Today at the Newhouse Center for the Humanities at Wellesley College, I am attending a lecture by musician George Lewis and philosophy professor Arnold Davidson. The title of the discussion/lecture is “Life as Improvisation.” On the surface, I feel like I might have a grasp on the topic. I’m a Black academic with two kids, a husband, a manuscript-in-progress, and a class to teach this semester. I feel like I improvise all the time. However, it’s more complicated than that. Here’s a blurb on the goal of the talk:
In this lecture, Arnold Davidson and George Lewis will explore the relationship between humans and machines, musicians and their instruments, improvisation, social responsibility, and agency–suggesting that improvisation is not limited to the artistic domain, but is an important aspect of everyday life, one that can lead to new models of intelligibility, ethics, and social transformation.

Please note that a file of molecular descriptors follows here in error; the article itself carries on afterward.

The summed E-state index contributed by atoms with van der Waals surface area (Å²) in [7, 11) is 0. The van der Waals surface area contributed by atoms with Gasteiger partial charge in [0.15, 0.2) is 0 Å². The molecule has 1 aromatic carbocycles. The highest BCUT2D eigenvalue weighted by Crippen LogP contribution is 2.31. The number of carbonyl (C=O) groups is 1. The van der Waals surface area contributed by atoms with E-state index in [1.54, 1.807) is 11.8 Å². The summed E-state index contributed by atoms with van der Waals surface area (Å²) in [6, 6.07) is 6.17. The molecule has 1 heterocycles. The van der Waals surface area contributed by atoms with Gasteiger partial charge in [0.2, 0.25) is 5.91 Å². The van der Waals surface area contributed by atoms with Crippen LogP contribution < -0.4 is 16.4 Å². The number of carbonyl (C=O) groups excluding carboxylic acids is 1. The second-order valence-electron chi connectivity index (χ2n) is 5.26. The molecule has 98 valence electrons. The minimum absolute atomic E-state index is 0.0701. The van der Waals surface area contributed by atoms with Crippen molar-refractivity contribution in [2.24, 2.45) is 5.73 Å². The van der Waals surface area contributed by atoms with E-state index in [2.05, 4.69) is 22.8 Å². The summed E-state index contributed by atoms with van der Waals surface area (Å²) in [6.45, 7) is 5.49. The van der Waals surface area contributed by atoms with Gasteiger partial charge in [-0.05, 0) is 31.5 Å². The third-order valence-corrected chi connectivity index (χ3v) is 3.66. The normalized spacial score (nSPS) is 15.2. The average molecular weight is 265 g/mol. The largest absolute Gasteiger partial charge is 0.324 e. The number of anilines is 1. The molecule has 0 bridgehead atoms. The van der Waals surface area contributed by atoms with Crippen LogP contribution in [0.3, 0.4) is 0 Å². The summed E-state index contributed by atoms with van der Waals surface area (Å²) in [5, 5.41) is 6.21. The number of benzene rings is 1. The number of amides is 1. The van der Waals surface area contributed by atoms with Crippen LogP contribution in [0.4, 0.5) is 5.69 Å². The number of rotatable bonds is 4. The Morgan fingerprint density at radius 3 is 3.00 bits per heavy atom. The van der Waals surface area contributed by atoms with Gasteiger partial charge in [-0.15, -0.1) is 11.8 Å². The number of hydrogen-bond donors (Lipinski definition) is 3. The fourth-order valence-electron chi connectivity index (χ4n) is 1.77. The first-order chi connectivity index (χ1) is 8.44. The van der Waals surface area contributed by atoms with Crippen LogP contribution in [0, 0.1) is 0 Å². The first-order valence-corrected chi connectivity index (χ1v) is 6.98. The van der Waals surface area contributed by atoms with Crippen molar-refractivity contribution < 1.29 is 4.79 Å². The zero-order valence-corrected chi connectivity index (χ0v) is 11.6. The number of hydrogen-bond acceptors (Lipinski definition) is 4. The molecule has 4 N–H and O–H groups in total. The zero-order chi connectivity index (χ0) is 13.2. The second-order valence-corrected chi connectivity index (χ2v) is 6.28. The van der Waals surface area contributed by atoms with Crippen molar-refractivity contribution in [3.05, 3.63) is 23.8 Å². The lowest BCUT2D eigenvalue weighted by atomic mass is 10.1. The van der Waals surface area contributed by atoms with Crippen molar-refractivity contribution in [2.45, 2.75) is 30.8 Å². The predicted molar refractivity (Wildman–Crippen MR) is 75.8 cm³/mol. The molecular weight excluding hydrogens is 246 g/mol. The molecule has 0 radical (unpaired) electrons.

In preparation for a faculty seminar on Friday on the same topic, I’m reading Michel Foucault’s “What is Enlightenment?”, McGinn and Keros, “Improvisation and the Logic of Exchange in Socially Embedded Transactions,” and Pierre Hadot, “Philosophy as a Way of Life.” Heady stuff. I went back to my notes on Kant’s Was ist Aufklarung? to prepare. He, like the other writers above, outlines the role of reason in private versus public realms, the appropriate nature of reacting or defying order within the society (i.e. officer, taxes, priest). The idea that one must question the status quo (i.e. society of clergymen) while also obeying society’s rules is, indeed, more complicated than I think right now.
I’ll tweet about “Life as Improvisation” this afternoon from 4:30 t0 6 (#lifeasimprovisation). I’ll attend the faculty seminar tomorrow. Then, finally, on Friday night, I’ll jam to Vijay Iyer and George Lewis to truly get a sense of improvisation on a musical level.